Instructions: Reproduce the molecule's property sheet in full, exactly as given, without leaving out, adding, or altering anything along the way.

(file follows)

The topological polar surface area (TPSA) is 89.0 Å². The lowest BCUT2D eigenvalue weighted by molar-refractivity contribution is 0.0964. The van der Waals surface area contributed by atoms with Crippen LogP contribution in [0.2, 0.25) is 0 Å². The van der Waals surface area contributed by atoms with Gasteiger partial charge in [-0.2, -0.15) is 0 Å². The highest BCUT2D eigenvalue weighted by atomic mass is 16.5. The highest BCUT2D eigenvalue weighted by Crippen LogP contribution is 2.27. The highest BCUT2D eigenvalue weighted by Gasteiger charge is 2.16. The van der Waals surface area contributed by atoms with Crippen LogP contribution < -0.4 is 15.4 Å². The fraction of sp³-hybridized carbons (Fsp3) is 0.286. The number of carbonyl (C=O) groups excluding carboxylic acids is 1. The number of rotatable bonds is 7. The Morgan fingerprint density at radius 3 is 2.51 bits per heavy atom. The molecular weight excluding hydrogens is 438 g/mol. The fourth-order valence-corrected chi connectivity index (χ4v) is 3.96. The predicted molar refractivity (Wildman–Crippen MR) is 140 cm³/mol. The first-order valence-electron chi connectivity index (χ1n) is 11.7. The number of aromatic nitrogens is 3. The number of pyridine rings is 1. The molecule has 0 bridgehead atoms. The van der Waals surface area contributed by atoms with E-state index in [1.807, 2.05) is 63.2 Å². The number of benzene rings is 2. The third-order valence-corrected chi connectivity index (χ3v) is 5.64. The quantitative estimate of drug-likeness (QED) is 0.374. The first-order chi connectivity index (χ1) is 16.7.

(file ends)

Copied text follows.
The topological polar surface area (TPSA) is 89.0 Å². The lowest BCUT2D eigenvalue weighted by molar-refractivity contribution is 0.0964. The van der Waals surface area contributed by atoms with Crippen LogP contribution in [0.2, 0.25) is 0 Å². The van der Waals surface area contributed by atoms with Gasteiger partial charge in [-0.2, -0.15) is 0 Å². The highest BCUT2D eigenvalue weighted by atomic mass is 16.5. The highest BCUT2D eigenvalue weighted by Crippen LogP contribution is 2.27. The highest BCUT2D eigenvalue weighted by Gasteiger charge is 2.16. The van der Waals surface area contributed by atoms with Crippen LogP contribution < -0.4 is 15.4 Å². The fraction of sp³-hybridized carbons (Fsp3) is 0.286. The number of carbonyl (C=O) groups excluding carboxylic acids is 1. The number of rotatable bonds is 7. The Morgan fingerprint density at radius 3 is 2.51 bits per heavy atom. The molecular weight excluding hydrogens is 438 g/mol. The fourth-order valence-corrected chi connectivity index (χ4v) is 3.96. The predicted molar refractivity (Wildman–Crippen MR) is 140 cm³/mol. The first-order valence-electron chi connectivity index (χ1n) is 11.7. The number of aromatic nitrogens is 3. The number of pyridine rings is 1. The molecule has 0 bridgehead atoms. The van der Waals surface area contributed by atoms with E-state index in [1.807, 2.05) is 63.2 Å². The number of benzene rings is 2. The third-order valence-corrected chi connectivity index (χ3v) is 5.64. The quantitative estimate of drug-likeness (QED) is 0.374. The first-order chi connectivity index (χ1) is 16.7.